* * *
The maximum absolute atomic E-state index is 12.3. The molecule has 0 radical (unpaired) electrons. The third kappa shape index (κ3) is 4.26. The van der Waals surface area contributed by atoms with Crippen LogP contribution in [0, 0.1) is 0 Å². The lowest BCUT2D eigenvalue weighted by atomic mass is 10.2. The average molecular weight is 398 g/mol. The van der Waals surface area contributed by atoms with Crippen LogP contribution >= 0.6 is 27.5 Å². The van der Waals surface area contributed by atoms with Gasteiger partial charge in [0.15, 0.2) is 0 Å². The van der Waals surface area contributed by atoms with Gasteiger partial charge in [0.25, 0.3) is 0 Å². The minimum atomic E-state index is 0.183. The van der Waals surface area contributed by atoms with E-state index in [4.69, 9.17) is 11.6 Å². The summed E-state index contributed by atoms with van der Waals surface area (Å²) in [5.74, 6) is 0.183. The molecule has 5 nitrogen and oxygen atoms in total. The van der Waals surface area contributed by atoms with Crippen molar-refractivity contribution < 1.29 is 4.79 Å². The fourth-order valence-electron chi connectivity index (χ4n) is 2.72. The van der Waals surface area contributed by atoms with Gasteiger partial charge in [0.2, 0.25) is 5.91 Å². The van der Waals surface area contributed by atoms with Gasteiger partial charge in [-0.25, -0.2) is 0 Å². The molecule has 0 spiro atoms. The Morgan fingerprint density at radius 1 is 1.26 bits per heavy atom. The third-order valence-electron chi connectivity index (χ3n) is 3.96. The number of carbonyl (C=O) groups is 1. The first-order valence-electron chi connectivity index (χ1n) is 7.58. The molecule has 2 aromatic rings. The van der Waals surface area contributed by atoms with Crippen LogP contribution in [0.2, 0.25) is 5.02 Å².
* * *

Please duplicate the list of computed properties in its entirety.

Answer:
The maximum absolute atomic E-state index is 12.3. The molecule has 0 radical (unpaired) electrons. The third kappa shape index (κ3) is 4.26. The van der Waals surface area contributed by atoms with Crippen LogP contribution in [0, 0.1) is 0 Å². The lowest BCUT2D eigenvalue weighted by atomic mass is 10.2. The average molecular weight is 398 g/mol. The van der Waals surface area contributed by atoms with Crippen LogP contribution >= 0.6 is 27.5 Å². The van der Waals surface area contributed by atoms with Gasteiger partial charge in [0.15, 0.2) is 0 Å². The van der Waals surface area contributed by atoms with Gasteiger partial charge in [0.25, 0.3) is 0 Å². The minimum atomic E-state index is 0.183. The van der Waals surface area contributed by atoms with E-state index in [4.69, 9.17) is 11.6 Å². The summed E-state index contributed by atoms with van der Waals surface area (Å²) in [5.74, 6) is 0.183. The molecule has 5 nitrogen and oxygen atoms in total. The van der Waals surface area contributed by atoms with Crippen molar-refractivity contribution < 1.29 is 4.79 Å². The fourth-order valence-electron chi connectivity index (χ4n) is 2.72. The van der Waals surface area contributed by atoms with Gasteiger partial charge in [0.2, 0.25) is 5.91 Å². The van der Waals surface area contributed by atoms with Gasteiger partial charge in [-0.25, -0.2) is 0 Å². The molecule has 0 spiro atoms. The Morgan fingerprint density at radius 1 is 1.26 bits per heavy atom. The third-order valence-electron chi connectivity index (χ3n) is 3.96. The number of carbonyl (C=O) groups is 1. The first-order valence-electron chi connectivity index (χ1n) is 7.58. The molecule has 2 aromatic rings. The van der Waals surface area contributed by atoms with Crippen LogP contribution in [0.2, 0.25) is 5.02 Å².